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Eight Unique Activities to Do This Winter

Tempted to hibernate until spring? But then you would miss the many surprising activities winter has to offer! Why not add one to your next road trip to try something new? Here are a few activities that caught our eye.

1. Granby Zoo—Granby, Quebec

There’s something magical about visiting a zoo in the winter. Something only the frosty season can offer. Granby Zoo’s winter village invites you to admire exotic animals frolicking in the snow: Amur tigers, snow leopards, camels, Japanese macaques and many others. It’s also a great opportunity to explore the zoo’s many pavilions and enjoy its slides, maze and giant games sure to delight visitors of all ages.

Granby Zoo’s website

2. Ice Hotel—Québec City, Quebec

Every winter, the Hôtel de glace (ice hotel), the only one of its kind in North America, chooses a captivating new theme to delight visitors who have come to explore this unique world. Admire the Great Hall, the rooms decorated with magnificent ice sculptures and to top it all off, enjoy a cocktail served in a glass made of … ice! Choose from among a number of day and evening tour packages or go all out and book a room in this amazing hotel for a night. Just be sure to reserve well in advance! 

L’Hôtel de Glace (ice hotel)

3. Ice Fishing—Ontario Parks, Ontario

This tradition, adopted from Indigenous people, continues to be enjoyed by fishing enthusiasts from here and abroad once the cold weather settles in. Ontario has many lakes that are ideal for this sport: Windy Lake Provincial Park, where you can enjoy ice fishing without the hassle of bringing your own equipment, Silent Lake Provincial Park, about two and a half hours’ drive from Toronto, which offers a comfortable yurt to warm up in, Sibbald Point Provincial Park with its abundant fish, and Frontenac Provincial Park, for the spirit of adventure, with its three lakes and all-season campsites.

4. Winter Stations: Beach Art—Toronto, Ontario

If the beach is the last place you would think of going in the winter, The Beaches (a Toronto neighbourhood with four connected beaches) will surprise you with its annual temporary beachside art exhibit, open from February 17 to March 31st. This sixth edition will feature an augmented reality piece and another that reacts to the rotation of the sun and the people moving around it. For those who love beautiful winter spaces, architecture and art, Winter Stations is a great reason to come out of hibernation. And best of all, it’s free! 

Winter Stations 

5. Crabbe Mountain—Hainesville, New Brunswick

Skiers and snowboarders, there’s plenty to love about this mountain, which boasts the steepest vertical drop in Atlantic Canada! A total of 32 trails and glades offer plenty of variety for all skill levels. Snowshoe enthusiasts will appreciate the 30 km of trails, which offer something for everyone. After a fun day in the fresh air, enjoy a well-deserved cup of coffee or drink in the lounge bar.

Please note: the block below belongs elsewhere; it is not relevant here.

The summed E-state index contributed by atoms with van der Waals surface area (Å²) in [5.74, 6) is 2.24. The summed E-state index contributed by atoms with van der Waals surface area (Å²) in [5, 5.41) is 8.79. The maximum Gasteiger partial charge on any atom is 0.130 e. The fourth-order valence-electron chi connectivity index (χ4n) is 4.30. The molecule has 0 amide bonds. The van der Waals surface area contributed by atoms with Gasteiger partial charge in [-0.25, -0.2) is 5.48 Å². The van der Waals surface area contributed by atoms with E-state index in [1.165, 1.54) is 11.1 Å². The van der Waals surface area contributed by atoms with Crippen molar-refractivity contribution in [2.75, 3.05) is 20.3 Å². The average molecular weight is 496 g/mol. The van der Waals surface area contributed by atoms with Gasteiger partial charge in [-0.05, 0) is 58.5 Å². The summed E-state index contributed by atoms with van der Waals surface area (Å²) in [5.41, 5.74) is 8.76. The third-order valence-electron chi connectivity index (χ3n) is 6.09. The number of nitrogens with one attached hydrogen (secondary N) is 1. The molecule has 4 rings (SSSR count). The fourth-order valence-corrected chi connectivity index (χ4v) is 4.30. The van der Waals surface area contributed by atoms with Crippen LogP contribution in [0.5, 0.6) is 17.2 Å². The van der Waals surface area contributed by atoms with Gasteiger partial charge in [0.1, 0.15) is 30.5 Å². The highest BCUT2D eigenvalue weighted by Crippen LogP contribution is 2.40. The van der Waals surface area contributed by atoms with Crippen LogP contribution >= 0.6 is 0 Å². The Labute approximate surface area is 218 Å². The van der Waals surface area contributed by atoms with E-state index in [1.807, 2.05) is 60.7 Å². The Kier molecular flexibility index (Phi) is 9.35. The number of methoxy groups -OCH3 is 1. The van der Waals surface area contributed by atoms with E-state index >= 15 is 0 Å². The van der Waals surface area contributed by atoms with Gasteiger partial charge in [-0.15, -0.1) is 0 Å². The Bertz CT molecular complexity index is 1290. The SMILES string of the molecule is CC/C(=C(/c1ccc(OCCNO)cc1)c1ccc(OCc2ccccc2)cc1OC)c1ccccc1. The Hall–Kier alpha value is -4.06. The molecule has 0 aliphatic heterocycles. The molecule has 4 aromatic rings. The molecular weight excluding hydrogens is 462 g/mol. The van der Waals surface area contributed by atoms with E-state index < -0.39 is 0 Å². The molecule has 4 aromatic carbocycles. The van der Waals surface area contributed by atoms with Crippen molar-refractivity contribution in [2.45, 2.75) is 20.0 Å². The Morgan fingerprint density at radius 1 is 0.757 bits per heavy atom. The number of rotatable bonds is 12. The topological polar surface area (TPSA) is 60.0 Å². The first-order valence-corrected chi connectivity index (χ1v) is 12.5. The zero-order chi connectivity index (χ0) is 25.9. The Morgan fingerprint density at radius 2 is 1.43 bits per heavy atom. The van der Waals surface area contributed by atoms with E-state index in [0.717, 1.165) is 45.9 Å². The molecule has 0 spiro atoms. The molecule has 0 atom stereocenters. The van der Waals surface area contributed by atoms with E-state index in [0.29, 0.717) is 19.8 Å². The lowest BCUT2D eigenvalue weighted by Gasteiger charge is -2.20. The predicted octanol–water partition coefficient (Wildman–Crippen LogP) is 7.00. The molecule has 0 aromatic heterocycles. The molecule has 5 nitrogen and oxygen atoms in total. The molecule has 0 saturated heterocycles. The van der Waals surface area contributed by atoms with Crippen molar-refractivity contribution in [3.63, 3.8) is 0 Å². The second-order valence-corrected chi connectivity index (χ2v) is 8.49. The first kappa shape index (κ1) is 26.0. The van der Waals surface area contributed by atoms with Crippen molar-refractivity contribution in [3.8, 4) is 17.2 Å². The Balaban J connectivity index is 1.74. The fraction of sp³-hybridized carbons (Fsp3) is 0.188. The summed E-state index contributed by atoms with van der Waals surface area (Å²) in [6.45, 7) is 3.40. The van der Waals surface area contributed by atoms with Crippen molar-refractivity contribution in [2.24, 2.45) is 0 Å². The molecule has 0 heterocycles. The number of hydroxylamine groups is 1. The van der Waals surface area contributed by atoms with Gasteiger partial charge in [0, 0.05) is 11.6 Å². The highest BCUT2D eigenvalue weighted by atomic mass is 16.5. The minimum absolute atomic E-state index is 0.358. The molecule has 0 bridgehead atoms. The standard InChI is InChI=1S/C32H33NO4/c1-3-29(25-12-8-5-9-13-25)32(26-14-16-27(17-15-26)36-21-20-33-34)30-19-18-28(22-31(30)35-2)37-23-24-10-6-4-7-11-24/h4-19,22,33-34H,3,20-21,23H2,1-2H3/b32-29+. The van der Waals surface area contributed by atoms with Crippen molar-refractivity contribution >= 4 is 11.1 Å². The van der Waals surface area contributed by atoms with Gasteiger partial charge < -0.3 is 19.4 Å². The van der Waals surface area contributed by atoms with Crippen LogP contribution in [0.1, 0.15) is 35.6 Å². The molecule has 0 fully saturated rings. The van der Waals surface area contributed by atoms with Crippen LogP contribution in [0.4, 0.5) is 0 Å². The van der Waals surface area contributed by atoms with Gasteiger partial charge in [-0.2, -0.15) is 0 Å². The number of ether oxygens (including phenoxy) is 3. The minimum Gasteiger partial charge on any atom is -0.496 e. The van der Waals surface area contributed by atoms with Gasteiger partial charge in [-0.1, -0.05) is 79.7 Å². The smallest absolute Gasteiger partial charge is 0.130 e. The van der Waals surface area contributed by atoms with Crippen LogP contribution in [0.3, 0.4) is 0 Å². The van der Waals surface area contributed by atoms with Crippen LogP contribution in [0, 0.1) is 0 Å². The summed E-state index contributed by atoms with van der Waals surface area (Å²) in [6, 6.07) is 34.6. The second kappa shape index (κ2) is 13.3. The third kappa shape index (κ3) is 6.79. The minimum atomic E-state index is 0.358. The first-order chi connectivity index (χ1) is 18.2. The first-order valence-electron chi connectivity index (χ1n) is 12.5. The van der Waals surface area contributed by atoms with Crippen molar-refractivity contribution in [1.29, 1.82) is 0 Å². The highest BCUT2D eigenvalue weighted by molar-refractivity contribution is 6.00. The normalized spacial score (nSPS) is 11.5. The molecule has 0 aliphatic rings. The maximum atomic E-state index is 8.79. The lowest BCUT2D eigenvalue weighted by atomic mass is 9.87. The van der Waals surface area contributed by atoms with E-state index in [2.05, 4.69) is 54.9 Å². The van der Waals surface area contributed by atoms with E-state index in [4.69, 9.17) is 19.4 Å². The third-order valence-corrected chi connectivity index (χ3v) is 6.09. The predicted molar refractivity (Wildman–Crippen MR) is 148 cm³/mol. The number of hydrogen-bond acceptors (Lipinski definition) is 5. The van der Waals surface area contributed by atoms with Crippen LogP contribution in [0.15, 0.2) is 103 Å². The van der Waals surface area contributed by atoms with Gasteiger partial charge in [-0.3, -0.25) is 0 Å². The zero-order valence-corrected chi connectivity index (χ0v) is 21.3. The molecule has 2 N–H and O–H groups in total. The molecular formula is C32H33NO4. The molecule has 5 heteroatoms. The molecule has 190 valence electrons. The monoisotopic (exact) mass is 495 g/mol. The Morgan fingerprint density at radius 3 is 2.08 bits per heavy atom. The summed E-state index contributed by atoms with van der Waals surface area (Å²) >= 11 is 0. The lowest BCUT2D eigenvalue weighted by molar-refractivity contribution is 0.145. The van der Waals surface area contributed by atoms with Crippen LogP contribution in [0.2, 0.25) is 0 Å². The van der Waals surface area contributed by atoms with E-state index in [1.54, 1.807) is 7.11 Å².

Crabbe Mountain 

6. World Pond Hockey Championship—Plaster Rock, New Brunswick

Each year, curious people, the media and visitors from all over the world flock to the tiny village of Plaster Rock, New Brunswick for its highly anticipated World Pond Hockey Championship. Attracting hockey players ages 19 and up from Europe, Canada and the United States, the tournament takes place outdoors, on Lake Roulston, in four-on-four games without a goalie. Twenty outdoor rinks are set up, making it possible for the 40 teams to play simultaneously. See you in the bleachers from February 13 to 16, 2020!

World Pond Hockey Championship 

7. Jack Frost Festival—Charlottetown, Prince Edward Island

Considered the largest winterfest in Atlantic Canada, the Jack Frost Festival in downtown Charlottetown, Prince Edward Island is an absolute must for winter lovers. Its many outdoor activities include fat biking, obstacle courses, snow yoga, axe throwing and sledding on snow and ice. Its indoor playland is also great fun for the whole family: slacklining, magic shows, skate ramps, and more. The festival’s 15th edition will be taking place from February 14 to 17, 2020. 

Jack Frost Festival 

8. Beach and Surf—Halifax, Nova Scotia

Love the beach, even in winter? Soak up the tranquil beauty at the water’s edge in Nova Scotia. Even in arctic temperatures, it will help you unwind and recharge. Take a short walk to fill your lungs with fresh air. If you’re more adventurous, put winter surfing on your list! In Halifax, the waves are surfable all year and the equipment you’ll need is available to rent even when temperatures drop (reserve the day before just to be sure). Note that winter surfing is not recommended for beginners and surfers should always go out with a buddy.

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